Referring to the above illustration, the Long Shot Products article explains: “Notice how the trajectory of the vertical hold stays within the vertical plane, so when the projectile drops, it drops into the line of sight and down to the center of the target. The trajectory of the cant hold does not achieve the same height as the trajectory of the vertical hold and the projectile diverges from the line of sight, thereby missing the target.”

The Long-Shot article makes two other important points. First, cant error increases with distance, and second, cant-induced windage errors are worsened by mounting your scope high above the bore axis:

“This component of cant error becomes more significant at more distant targets due to the increased original included angle between the line of sight axis and the bore axis (more elevation compensation) at the vertical hold.”

“Use of large-diameter objective scopes, mounted high off the barrel, exacerbates the cant error problem. To keep the scope elevation knobs centered for maximum adjustment, precision shooters sometimes use elevation-compensated scope mounting rings or bases. Although this solves the adjustment problem, it greatly exaggerates cant error because the distance between the bore axis and the line of sight axis increases and the included angle between the sight axis and the bore is larger, producing more windage error when canting.”

Test Targets Reveal Cant Errors
The Long Shot Products Ltd. website also displays actual Test Targets showing the effects of canting error. These targets were shot with air rifles and rimfire rifles, but the same effects can and will occur with centerfire rifles. Shown below is a target shot at 50 yards with a Feinwerkbau .22LR match rifle using RWS Match ammo (1012 fps MV). As you can see, canting the rifle 20 degrees to the left produced a huge movement of the point of impact. The shots from the canted rifle impacted 1.81″ Left, and 0.6″ below the point of aim.

CLICK HERE to view more Canted Rifle TARGETS.

Permalink - Articles, Optics 1 Comment »
May 17th, 2009

John Krieger on the Art and Science of Barrel-Making

John Krieger barrel-makerJohn Krieger is widely recognized as one of the wizards of barrel-making. Krieger cut-rifled barrels are widely recognized as among the best you can buy. You’ll find Krieger barrels winning in all major disciplines, from “point-blank” benchrest to 1000-yard prone matches. John Krieger, and his staff of highly-skilled employees, are strongly committed to quality manufacturing and customer satisfaction. When asked to describe his “business philosophy”, John stated: “Everybody in the company has one concern. That’s just to make the best barrels we can make — hopefully the best barrels that have ever been made — and to try and keep (as much as humanly possible) every customer happy.”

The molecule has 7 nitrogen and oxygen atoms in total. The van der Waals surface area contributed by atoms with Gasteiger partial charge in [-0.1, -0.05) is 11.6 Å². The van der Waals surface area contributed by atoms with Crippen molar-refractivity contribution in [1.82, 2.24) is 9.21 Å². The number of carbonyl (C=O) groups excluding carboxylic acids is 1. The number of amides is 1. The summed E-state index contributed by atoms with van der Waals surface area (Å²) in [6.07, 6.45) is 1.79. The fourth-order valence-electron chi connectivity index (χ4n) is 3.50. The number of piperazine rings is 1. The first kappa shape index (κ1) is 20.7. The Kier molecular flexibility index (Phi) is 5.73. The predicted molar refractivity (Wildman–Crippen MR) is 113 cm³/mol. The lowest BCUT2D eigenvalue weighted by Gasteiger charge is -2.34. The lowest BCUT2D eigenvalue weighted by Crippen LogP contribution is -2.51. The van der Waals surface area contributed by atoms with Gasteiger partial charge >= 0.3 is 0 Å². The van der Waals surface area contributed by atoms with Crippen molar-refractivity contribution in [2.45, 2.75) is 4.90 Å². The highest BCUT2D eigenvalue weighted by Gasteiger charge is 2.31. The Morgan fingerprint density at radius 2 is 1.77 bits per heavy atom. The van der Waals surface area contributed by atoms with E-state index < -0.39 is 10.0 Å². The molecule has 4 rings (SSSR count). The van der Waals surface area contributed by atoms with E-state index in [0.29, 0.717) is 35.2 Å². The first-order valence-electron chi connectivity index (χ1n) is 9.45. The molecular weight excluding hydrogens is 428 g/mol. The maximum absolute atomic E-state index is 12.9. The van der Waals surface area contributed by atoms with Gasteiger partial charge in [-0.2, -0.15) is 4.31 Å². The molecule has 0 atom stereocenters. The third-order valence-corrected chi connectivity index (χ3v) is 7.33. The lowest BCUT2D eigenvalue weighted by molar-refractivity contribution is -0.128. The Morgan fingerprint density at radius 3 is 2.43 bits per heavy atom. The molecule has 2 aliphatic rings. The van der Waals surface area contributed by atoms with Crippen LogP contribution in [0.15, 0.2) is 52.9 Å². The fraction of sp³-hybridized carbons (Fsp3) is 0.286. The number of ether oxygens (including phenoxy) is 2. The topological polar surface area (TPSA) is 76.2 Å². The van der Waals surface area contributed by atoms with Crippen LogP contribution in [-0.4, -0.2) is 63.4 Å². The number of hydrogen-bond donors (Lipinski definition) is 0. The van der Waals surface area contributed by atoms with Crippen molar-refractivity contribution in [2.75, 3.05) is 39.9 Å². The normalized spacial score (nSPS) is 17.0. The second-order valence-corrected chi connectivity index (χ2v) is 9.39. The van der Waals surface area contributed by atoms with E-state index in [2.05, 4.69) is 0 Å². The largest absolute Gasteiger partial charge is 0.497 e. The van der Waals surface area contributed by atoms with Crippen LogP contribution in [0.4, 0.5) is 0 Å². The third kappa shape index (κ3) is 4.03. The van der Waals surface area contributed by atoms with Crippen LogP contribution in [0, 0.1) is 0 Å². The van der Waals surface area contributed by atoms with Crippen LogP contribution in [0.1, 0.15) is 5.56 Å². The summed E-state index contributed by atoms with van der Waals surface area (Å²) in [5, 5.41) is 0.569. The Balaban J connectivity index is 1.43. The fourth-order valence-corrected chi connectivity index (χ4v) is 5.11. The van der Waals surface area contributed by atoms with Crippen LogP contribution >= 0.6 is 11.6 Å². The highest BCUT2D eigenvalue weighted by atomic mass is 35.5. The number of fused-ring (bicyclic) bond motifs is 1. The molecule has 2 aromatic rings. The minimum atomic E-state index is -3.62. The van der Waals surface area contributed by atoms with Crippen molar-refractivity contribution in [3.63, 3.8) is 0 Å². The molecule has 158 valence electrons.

During the NRA Annual Meeting, we had a chance to chat with John Krieger. John shared his views on a variety of technical topics, ranging from gain twist rifling, to advances in steel quality and manufacturing methods. John answered questions about barrel contours, barrel fluting, and stress relieving. John also provided some sage advice on how to protect your barrel’s crown during the cleaning process.

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Permalink - Videos, Gunsmithing 1 Comment »
July 16th, 2008

Savage 6BR Factory Rifle Delivers Superb Accuracy

Ace 600-yard shooter Terry Brady has been testing a box-stock, factory Savage 6BR F-Class rifle for AccurateShooter.com. This gun features a 30″, 8-twist barrel (0.100″ freebore), Savage Target Action, and heavy, laminated stock with 3″-wide fore-end. We know you guys have been eagerly awaiting the accuracy results. We’ll let the targets speak for themselves. Bottom Line: the Savage 6BR shoots… like a house on fire.

Savage Shoots under 1/2″ at 200 Yards
With Terry’s handloads (Norma 203B powder, CCI 450s, Berger 105s loaded .010″ into lands), the Savage produced three-shot groups well under 1/2″ at 200 yards. That’s right, TWO hundred. Measuring off Terry’s photos, using our target measurement software, one of the 200-yard groups was a measured .350″ or 0.167 MOA.


Orange target dots are 1″ diameter. Top row are 3-shot groups, center row (with 90gr factory ammo) are 5-shot groups.

Impressive Bugholes at 100 yards
At 100 yards, Terry had one 5-shot group with the Berger 105gr Match (non-VLD) that measured 0.140″ with our target measurement software. Measuring with calipers, Terry said this group was 0.279″ outside edge to outside edge. It’s interesting that Norma 203B shot tighter in this rifle than did Varget, as you can see.


Orange target dots are 1″ diameter.

Half-MOA or better with Lapua Factory Ammo at 300 Yards
The Savage 6BR also shot exceptionally well with Lapua factory ammo of two types, one loaded with 90gr BT Scenars, the other loaded with 105gr BT Scenars. Because Terry had a limited amount of factory ammo, at 300 yards, he shot three-shot groups. The 90gr ammo shot 1.490″ or about 1/2 MOA, while the 105gr ammo shot .780″, about 1/4 MOA. For comparison sake, Terry’s handloads (Berger 105s, 30.5 RL15) put FIVE shots in 0.650″ at 300 yards.

Complete Report Will Follow
We will provide a complete feature article on this rifle in the weeks ahead. That will include load data, more accuracy testing results, and Terry’s comments about the rifle. If someone in North Carolina can help Terry with a video camera, we’ll add video to the story.

So far Brady has been very impressed with the Savage overall, but he had two minor criticisms. First, he felt the Accutrigger spring weight is a bit too heavy, and second, he noted that the 1″-wide flat on the bottom of the stock at the rear is too wide for most bags: “It didn’t track well with my bag. I had to really hold the gun. Ideally you’ll want a bag with wider ear spacing.”

Overall, Terry gives the Savage an “A” grade: “For an out-of-the-box bench gun, it is well worth the money! I would recommend it to any shooter.”

Permalink Gear Review, News 8 Comments »